Last week the Prime Minister is reported to have said that economist Richard Blandy had estimated Labor’s plan to abolish Work Choices would destroy between 200,000 and 400,000 jobs. This claim has provoked a response from Australia’s (and one of the world’s) leading econometrician, Adrian Pagan. My one line summary: Blandy has derived this estimate by comparing levels, but has ignored the pre-existing upward trend in employment.
The full piece is over the fold – if there are any opinion editors among my readers, this would make a great contribution for the final week of the campaign.
Economic tricks: A comment by Adrian Pagan
Many years ago a visiting econometrician from the U.S. gave a public lecture in which he mentioned that a secretary who was typing his material thought that â€œeconometricsâ€? should be typed as â€œeconomic tricksâ€?. Last week the Prime Minister is reported to have said that economist Richard Blandy had estimated Labor’s plan to abolish Work Choices would destroy between 200,000 and 400,000 jobs. This was apparently based on an econometric model that was reported on in the AFR of 29/8/07. It needs to be appreciated that the conclusion is indeed a type of â€œtrickâ€?.
Blandy claimed that Work Choices has added something like 290,000 jobs. When teaching econometrics to students one always argues that they should plot the data to get some idea of what they are trying to explain. Later, after they have finished the modeling, it is a good idea to see what the model did explain.
Following this advice one would get the figure below.
The quite volatile dashed line is the variable Blandy was explaining – deviations from employment after trend – and the solid line called â€œfitâ€? are the predictions of his model. Work Choices was introduced in May 2006 where the jump in the solid line takes place.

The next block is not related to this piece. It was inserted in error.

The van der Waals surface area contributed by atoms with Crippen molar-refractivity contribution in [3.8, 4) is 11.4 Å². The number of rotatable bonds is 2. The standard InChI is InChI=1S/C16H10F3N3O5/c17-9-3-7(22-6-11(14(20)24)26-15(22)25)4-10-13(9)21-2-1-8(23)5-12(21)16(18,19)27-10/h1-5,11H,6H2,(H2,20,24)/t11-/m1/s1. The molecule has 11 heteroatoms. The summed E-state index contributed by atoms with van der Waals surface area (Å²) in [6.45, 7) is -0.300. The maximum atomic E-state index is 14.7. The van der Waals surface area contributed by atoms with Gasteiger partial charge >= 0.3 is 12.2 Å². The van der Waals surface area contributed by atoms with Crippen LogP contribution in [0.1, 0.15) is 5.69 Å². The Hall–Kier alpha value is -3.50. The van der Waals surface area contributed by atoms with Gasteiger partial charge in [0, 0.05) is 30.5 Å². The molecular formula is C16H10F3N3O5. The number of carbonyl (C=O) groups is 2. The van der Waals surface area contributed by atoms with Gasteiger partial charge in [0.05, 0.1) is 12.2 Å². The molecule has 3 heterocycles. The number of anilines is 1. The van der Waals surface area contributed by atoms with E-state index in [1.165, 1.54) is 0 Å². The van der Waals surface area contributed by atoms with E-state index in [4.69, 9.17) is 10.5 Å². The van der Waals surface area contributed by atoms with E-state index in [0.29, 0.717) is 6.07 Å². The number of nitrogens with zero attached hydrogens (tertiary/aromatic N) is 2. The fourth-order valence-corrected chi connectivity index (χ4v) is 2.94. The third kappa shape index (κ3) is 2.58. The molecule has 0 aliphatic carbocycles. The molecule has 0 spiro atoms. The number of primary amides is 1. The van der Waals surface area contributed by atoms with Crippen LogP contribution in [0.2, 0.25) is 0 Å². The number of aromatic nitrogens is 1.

Now the first observation is that there was a high growth in employment before Work Choices. Moreover, the model looks singularly unimpressive as a model of employment over that period. Things seem to change after the advent of Work Choices. Such marked differences inevitably makes one suspicious.
There is a simple explanation of the â€œimproved fitâ€?. It is a consequence of the way in which Blandy allows for Work Choices in his regression – through a so-called â€œdummy variableâ€?. This variable goes from zero before the introduction of Work Choices to the value of one when Work Choices comes in during March 2006. No matter what the effect of Work Choices is one will find that the amount attributed to it by Blandyâ€™s regression will be very close to the average of the employment change after its introduction. This is simply an artifact of the way in which the analysis is done and has no causal significance whatever.
Obviously there was some other factor (or factors) â€“ X – that caused the big rise in employment before Work Choices. If X is still operating after March 2006 then its effects will be attributed in Blandyâ€™s regression to Work Choices. Unless an attempt is made to control for X, there can be no confidence that Work Choices has had any effect.
To emphasize the foolishness of all this I replaced the Work Choices dummy with a Rudd dummy. It is constructed in the same way as the Work Choices dummy – zero until Rudd took over as leader of the ALP in December 2006 and then unity. Interpreted in the same way as Blandy interprets the Work Choices results it would imply that Rudd has added many jobs- in fact 10% more jobs per month than Work Choices did.
This type of work is akin to the famous quote from Wallace Irwin that â€œStatistics show that of those who contract the habit of eating, very few surviveâ€?
Professor of Economics, UNSW
Processor of Economics, QUT
Chair, National Centre for Econometric Research